Objective: Women treated for high-grade cervical disease (cervical intraepithelial neoplasia grade 2 or grade 3 [CIN2/3]) face a significant risk of developing post-treatment disease. Therefore, in most European countries, they are monitored by cytologic testing at 6, 12, and 24 months after treatment. Although testing for high-risk types of the human papillomavirus (hrHPV) in the follow-up seems to be a valuable supplementary method, its use is not yet fully explored.
Methods: Besides reviewing the literature, we completed a long-term follow-up study describing the cumulative risk for CIN2/3 or cancer (CIN2+) of different hrHPV and cytology test results after treatment.
Conclusions: High-risk HPV testing improves the sensitivity to detect posttreatment CIN2/3 (relative sensitivity = 1.15, 95% confidence interval [CI] = 1.06–1.25), but the highest sensitivity (95%, 95% CI = 91%–98%) is reached by performing cotesting (both cytology and hrHPV). The CIN2+ risk after a single negative cotesting result taken 6 months after treatments was similar to the risk after 3 consecutive negative cytologic test results (5-y CIN2+ risk being 3.0% [95% CI = 1.5%–6.1%] and 2.9% [95% CI = 1.2%–7.1%], respectively). Women who test negative for cotesting at both 6 and 24 months after treatment have a minimal risk of developing CIN3+ in the next 5 years (0.0%, 95% CI = 0.0%–3.0%).
Recommendations: We propose a new posttreatment surveillance protocol, consisting of combined testing with both cytology and hrHPV at 6 and 24 months after treatment. After 2 negative cotesting results, women should be retested after 5 years.
We recommend a new posttreatment surveillance protocol, consisting of combined testing with both cytology and high-risk types of the human papillomavirus at 6 and 24 months after treatment.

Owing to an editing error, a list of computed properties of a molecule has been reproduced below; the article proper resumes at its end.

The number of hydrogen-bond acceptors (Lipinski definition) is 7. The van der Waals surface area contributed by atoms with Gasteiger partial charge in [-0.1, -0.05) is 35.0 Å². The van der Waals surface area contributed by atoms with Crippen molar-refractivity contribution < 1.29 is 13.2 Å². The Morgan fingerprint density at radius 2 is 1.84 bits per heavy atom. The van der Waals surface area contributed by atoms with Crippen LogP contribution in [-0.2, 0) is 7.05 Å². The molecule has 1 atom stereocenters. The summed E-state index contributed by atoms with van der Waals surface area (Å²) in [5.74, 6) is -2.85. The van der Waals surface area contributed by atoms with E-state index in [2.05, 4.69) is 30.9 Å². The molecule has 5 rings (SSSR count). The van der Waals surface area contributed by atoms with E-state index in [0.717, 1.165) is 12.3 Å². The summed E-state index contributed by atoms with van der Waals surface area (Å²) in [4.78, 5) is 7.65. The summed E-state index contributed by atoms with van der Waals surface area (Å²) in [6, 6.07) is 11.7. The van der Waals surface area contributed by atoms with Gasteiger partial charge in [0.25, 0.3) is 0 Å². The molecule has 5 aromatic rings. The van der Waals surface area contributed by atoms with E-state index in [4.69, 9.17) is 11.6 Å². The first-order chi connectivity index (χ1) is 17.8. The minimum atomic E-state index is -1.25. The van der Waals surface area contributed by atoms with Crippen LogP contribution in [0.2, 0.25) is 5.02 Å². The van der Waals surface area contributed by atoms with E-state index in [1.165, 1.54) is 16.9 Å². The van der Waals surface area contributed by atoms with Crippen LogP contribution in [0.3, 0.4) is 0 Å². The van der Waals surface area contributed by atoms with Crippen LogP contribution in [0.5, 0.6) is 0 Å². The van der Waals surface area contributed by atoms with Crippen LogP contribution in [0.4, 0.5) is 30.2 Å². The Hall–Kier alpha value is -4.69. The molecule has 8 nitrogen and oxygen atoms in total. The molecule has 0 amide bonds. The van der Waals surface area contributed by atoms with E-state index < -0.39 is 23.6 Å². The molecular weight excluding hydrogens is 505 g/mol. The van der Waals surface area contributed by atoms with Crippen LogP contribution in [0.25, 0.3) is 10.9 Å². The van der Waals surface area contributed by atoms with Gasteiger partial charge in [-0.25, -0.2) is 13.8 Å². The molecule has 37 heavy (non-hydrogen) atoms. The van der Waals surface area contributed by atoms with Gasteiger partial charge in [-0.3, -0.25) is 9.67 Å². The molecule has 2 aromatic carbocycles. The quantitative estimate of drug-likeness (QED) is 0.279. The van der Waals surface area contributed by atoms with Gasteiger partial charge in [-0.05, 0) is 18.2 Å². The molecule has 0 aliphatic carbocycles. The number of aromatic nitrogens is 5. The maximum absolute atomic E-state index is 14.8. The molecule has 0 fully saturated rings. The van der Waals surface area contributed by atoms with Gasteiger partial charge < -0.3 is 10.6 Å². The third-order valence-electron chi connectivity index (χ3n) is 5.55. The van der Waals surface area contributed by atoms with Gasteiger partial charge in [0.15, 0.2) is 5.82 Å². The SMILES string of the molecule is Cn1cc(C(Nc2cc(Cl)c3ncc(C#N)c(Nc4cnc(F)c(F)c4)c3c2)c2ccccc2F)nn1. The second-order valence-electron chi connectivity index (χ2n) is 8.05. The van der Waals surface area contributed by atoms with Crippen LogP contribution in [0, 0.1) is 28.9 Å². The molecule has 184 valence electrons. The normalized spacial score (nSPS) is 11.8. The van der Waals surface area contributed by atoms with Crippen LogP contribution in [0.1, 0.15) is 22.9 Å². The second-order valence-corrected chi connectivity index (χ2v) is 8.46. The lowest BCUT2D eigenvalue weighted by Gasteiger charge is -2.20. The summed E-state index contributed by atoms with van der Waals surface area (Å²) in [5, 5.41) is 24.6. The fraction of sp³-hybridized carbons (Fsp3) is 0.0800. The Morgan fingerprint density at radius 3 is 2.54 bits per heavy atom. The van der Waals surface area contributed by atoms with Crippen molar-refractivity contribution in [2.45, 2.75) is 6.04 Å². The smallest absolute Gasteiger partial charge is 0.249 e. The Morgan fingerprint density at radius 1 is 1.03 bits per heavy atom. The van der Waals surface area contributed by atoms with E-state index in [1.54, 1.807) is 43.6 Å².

Departments of 1Pathology and 2Epidemiology and Biostatistics, VU University Medical Center, Amsterdam; 3Department of Obstetrics and Gynecology, University Nijmegen Medical Center, Nijmegen; 4Department of Women and Baby, University Medical Center Utrecht, Utrecht; and 5Department of Obstetrics and Gynaecology, Erasmus University Medical Center, Rotterdam, The Netherlands
Reprint requests to: Mariëlle Kocken, MD, PhD, Department of Pathology, VU University Medical Center, PO BOX 7057, 1000 MB Amsterdam, The Netherlands. E-mail: email@example.com
C.M. has been a member of the scientific advisory board of Qiagen and has received occasionally speaker’s fees from GlaxoSmithKline, Merck, and Roche; and his institution has received board membership and consultancy fees from Qiagen. C.M. holds a patent for HPV detection by GP5+/6+ PCR through Qiagen for which their institution receives honoraria. C.M. holds stock of Self-screen, a spinoff company of VU Medical Center.
R.B. has been on the advisory board of GSK and has received speakers’ fees from Roche and research grants from GSK, Sanofi Pasteur, and Roche. The other authors (M.K., M.U., T.H., J.B., and R.V.) declare that they have no conflicts of interest. M. Uijterwaal and M. Kocken contributed equally to this article.
The authors thank The Dutch Cancer Society for granting support for this work (KWF VU 2009-4413).
All authors have made substantial contributions to the concept, design, and writing of the article. All authors qualified for authorship have been included and confirm that this article has been read and approved by all of them.